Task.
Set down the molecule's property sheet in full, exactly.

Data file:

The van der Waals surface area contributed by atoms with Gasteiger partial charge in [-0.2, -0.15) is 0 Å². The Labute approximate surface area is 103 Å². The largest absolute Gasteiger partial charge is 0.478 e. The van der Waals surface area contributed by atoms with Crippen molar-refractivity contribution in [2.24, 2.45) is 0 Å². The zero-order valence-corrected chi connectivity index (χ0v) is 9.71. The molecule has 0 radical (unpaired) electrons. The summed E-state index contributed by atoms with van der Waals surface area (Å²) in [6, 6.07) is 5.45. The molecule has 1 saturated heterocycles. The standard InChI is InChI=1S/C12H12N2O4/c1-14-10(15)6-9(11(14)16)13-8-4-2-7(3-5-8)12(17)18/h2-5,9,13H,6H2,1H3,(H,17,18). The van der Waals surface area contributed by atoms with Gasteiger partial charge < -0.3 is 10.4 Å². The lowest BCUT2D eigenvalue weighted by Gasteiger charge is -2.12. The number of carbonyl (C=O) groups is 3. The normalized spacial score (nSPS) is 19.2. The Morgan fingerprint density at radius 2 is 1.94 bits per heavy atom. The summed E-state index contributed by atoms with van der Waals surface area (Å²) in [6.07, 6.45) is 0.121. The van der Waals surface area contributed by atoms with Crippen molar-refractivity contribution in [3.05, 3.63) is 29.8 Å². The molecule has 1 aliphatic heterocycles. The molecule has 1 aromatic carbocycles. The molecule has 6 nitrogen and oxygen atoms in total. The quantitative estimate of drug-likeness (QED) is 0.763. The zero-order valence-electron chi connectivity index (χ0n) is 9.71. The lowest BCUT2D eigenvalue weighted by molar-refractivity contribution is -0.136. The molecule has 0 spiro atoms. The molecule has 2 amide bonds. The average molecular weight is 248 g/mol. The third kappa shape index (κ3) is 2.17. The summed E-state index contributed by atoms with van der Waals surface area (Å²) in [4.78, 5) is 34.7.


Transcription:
The van der Waals surface area contributed by atoms with Gasteiger partial charge in [-0.2, -0.15) is 0 Å². The Labute approximate surface area is 103 Å². The largest absolute Gasteiger partial charge is 0.478 e. The van der Waals surface area contributed by atoms with Crippen molar-refractivity contribution in [2.24, 2.45) is 0 Å². The zero-order valence-corrected chi connectivity index (χ0v) is 9.71. The molecule has 0 radical (unpaired) electrons. The summed E-state index contributed by atoms with van der Waals surface area (Å²) in [6, 6.07) is 5.45. The molecule has 1 saturated heterocycles. The standard InChI is InChI=1S/C12H12N2O4/c1-14-10(15)6-9(11(14)16)13-8-4-2-7(3-5-8)12(17)18/h2-5,9,13H,6H2,1H3,(H,17,18). The van der Waals surface area contributed by atoms with Gasteiger partial charge < -0.3 is 10.4 Å². The lowest BCUT2D eigenvalue weighted by Gasteiger charge is -2.12. The number of carbonyl (C=O) groups is 3. The normalized spacial score (nSPS) is 19.2. The Morgan fingerprint density at radius 2 is 1.94 bits per heavy atom. The summed E-state index contributed by atoms with van der Waals surface area (Å²) in [6.07, 6.45) is 0.121. The van der Waals surface area contributed by atoms with Crippen molar-refractivity contribution in [3.05, 3.63) is 29.8 Å². The molecule has 1 aliphatic heterocycles. The molecule has 1 aromatic carbocycles. The molecule has 6 nitrogen and oxygen atoms in total. The quantitative estimate of drug-likeness (QED) is 0.763. The zero-order valence-electron chi connectivity index (χ0n) is 9.71. The lowest BCUT2D eigenvalue weighted by molar-refractivity contribution is -0.136. The molecule has 0 spiro atoms. The molecule has 2 amide bonds. The average molecular weight is 248 g/mol. The third kappa shape index (κ3) is 2.17. The summed E-state index contributed by atoms with van der Waals surface area (Å²) in [4.78, 5) is 34.7.